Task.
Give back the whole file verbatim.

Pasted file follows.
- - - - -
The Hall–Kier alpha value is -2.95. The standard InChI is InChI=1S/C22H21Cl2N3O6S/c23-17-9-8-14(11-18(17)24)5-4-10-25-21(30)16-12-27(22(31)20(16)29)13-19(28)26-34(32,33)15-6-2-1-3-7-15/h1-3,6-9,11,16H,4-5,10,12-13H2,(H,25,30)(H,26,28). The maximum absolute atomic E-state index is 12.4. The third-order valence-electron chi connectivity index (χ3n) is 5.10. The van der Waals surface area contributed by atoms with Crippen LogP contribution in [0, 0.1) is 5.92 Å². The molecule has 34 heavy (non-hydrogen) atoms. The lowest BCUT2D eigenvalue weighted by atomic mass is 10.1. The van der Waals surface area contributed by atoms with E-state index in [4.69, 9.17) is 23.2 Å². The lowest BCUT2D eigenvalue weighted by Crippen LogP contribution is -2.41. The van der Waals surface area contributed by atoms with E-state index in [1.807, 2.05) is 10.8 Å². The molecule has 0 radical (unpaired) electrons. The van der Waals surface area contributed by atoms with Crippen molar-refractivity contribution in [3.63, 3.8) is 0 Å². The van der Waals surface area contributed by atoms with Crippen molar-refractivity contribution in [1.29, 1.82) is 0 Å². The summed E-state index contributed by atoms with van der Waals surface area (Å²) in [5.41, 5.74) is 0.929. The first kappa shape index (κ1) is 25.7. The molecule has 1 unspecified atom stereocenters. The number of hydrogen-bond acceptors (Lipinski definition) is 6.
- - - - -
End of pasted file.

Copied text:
The Hall–Kier alpha value is -2.95. The standard InChI is InChI=1S/C22H21Cl2N3O6S/c23-17-9-8-14(11-18(17)24)5-4-10-25-21(30)16-12-27(22(31)20(16)29)13-19(28)26-34(32,33)15-6-2-1-3-7-15/h1-3,6-9,11,16H,4-5,10,12-13H2,(H,25,30)(H,26,28). The maximum absolute atomic E-state index is 12.4. The third-order valence-electron chi connectivity index (χ3n) is 5.10. The van der Waals surface area contributed by atoms with Crippen LogP contribution in [0, 0.1) is 5.92 Å². The molecule has 34 heavy (non-hydrogen) atoms. The lowest BCUT2D eigenvalue weighted by atomic mass is 10.1. The van der Waals surface area contributed by atoms with E-state index in [4.69, 9.17) is 23.2 Å². The lowest BCUT2D eigenvalue weighted by Crippen LogP contribution is -2.41. The van der Waals surface area contributed by atoms with E-state index in [1.807, 2.05) is 10.8 Å². The molecule has 0 radical (unpaired) electrons. The van der Waals surface area contributed by atoms with Crippen molar-refractivity contribution in [3.63, 3.8) is 0 Å². The van der Waals surface area contributed by atoms with Crippen molar-refractivity contribution in [1.29, 1.82) is 0 Å². The summed E-state index contributed by atoms with van der Waals surface area (Å²) in [5.41, 5.74) is 0.929. The first kappa shape index (κ1) is 25.7. The molecule has 1 unspecified atom stereocenters. The number of hydrogen-bond acceptors (Lipinski definition) is 6.